How Majek wrote ‘Send down the Rain’ in my studio

How Majek wrote ‘Send down the Rain’ in my studio

Fans and colleagues of the late Nigerian music legend, Majek Fashek, have been remembering him with fond tributes.

Majek, who toured the world with the sound of African reggae with hits such as the ‘Prisoner of Conscience’ and ‘Send Down the Rain’, died in New York, on Tuesday.
He was 57.

Nigerian entertainer, Charles Oputa aka Charly Boy, has joined the swell of tributes flowing in for his late colleague.

Charly Boy, who was a former president of the Performing Musicians Association of Nigeria (PMAN), narrated how he met and worked with Majek for the first time over three decades ago.

“My father came from Lagos to Oguta, my home town, along with Majek Fashek, and he spent one year with me. In fact, he (Majek) sketched his hit song ‘Send down the Rain’ in my small studio back then in the village. This was where I also learnt a lot from him about music.

“Majek was both handsome and talented as a music artiste, and he was a lyrical wizard because his lyrics were so powerful and revolutionary. There were other talented musicians during his era, but the message in his songs is so on point and that is why I admired him so much,” he said.

The ‘Areafada’, as he is fondly called, said although Fashek is no more, his songs will remain timeless because of the inspiration behind the lyrics. He however prayed that God would grant the family of the departed artiste the strength to forge ahead, as death is an inevitable debt every mortal must pay.

Charly Boy made this known in a NAN interview.

Blackky, Oritz Wiliki, Burna Boy, others pay tributes

Paying his own tribute, veteran reggae singer, Orits Wiliki, described Majek Fashek as a mentor and one of the pillars of reggae music in Africa.

“You call him a mentor, a foundation member, and one of the pioneering reggae artistes in Africa. Majek would be remembered for the messages that he preached through his songs while on earth.

Indeed, other stars, including Dr. Sid, Dr. Toolz, Mr Eazi among others have continued to express sorrow as well as pay their tributes to the late music star on social media.

Dr Sid said “My first memory of Majek was when my parents were coming back from Lekki Sunsplash in 1989 with the ‘Prisoner of Conscience and I & I Experience vinyls.’ Great music from a true legend.

Burna Boy said, “Majek Fashek was a great musician. The lyrics to his song So Long, Too Long remain true as a wake-up call to Africans till today. Crown. Rest in Peace To A Legend ✊🏽.”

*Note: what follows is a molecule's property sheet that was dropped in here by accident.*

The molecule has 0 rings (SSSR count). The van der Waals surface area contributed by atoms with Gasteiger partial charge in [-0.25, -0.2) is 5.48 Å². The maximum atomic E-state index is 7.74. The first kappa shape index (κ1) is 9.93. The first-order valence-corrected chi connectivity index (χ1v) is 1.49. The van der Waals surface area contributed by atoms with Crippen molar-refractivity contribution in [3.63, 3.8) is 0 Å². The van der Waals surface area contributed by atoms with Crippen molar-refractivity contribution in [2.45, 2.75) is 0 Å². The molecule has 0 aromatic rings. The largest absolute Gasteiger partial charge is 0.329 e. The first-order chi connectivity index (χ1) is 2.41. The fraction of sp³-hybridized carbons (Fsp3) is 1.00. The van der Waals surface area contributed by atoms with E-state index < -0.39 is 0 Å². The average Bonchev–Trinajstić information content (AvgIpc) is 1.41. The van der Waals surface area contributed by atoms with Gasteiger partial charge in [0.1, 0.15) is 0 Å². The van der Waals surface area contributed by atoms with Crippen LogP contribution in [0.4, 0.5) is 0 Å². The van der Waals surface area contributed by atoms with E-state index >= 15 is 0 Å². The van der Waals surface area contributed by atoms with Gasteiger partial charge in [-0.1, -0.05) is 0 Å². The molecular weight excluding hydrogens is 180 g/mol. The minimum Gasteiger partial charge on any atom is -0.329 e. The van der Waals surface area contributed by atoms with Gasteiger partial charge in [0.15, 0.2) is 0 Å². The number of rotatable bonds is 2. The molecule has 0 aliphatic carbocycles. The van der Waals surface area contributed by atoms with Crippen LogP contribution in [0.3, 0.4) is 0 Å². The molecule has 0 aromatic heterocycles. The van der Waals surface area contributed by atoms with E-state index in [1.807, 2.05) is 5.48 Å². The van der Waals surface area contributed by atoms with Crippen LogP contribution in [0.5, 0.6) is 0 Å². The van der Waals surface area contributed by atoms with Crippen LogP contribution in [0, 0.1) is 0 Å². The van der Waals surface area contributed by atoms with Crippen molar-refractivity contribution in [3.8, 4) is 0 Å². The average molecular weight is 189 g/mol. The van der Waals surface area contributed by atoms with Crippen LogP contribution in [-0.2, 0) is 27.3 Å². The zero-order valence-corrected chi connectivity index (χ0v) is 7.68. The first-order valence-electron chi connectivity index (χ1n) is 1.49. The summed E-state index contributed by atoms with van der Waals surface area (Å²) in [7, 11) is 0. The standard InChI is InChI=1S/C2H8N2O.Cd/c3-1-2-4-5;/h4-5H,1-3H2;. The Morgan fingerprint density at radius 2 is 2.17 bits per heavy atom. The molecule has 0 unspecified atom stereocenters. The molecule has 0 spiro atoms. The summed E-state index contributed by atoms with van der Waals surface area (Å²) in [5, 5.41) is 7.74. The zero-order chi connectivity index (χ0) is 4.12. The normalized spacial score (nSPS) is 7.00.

The chairman of the Copyright Society of Nigeria, COSON, Tony Okoroji, said, “In various ways, we will celebrate the life of this incredibly talented Nigerian. I hope that before the day is over, I will speak with Randy, his son who lives in New York. We have to deal with the time difference between Lagos and New York and we will make the necessary announcements.

The Minister of Information and Culture, Lai Mohammed, also has described Majek’s death as a huge loss to the creative Industry.

In a statement issued on Wednesday, the Minister said Majek was the archetypal musician, as he was not just a singer but also a songwriter and a guitarist.

READ ALSO: ‘Send Down the Rain’, ‘Holy Spirit, five other songs that defined Majek’s career

“He blazed the trail not only for today’s reggae artists but for the entire generation of musicians in the country.

“Majek Fashek will particularly be remembered for his groundbreaking album, ‘Prisoner of Conscience’, which featured timeless songs like ‘Send Down The Rain’, ‘Redemption Song’ and ‘Afrikans Keep Your Culture’. Long after his demise, Majek Fashek’s voice will continue to echo across space and time, thanks to those iconic songs,” he said.

Mr Mohammed expressed his condolences to the family, friends, and fans of the late musician, as well as to the entire creative Industry, and prayed to God to grant repose to his soul and comfort his family.

“One of the best tributes we can pay to Majek Fashek is to do everything we can to ensure the rebound of the Industry, to which he gave so much, from its present state, occasioned by the effects of the pandemic,” he said.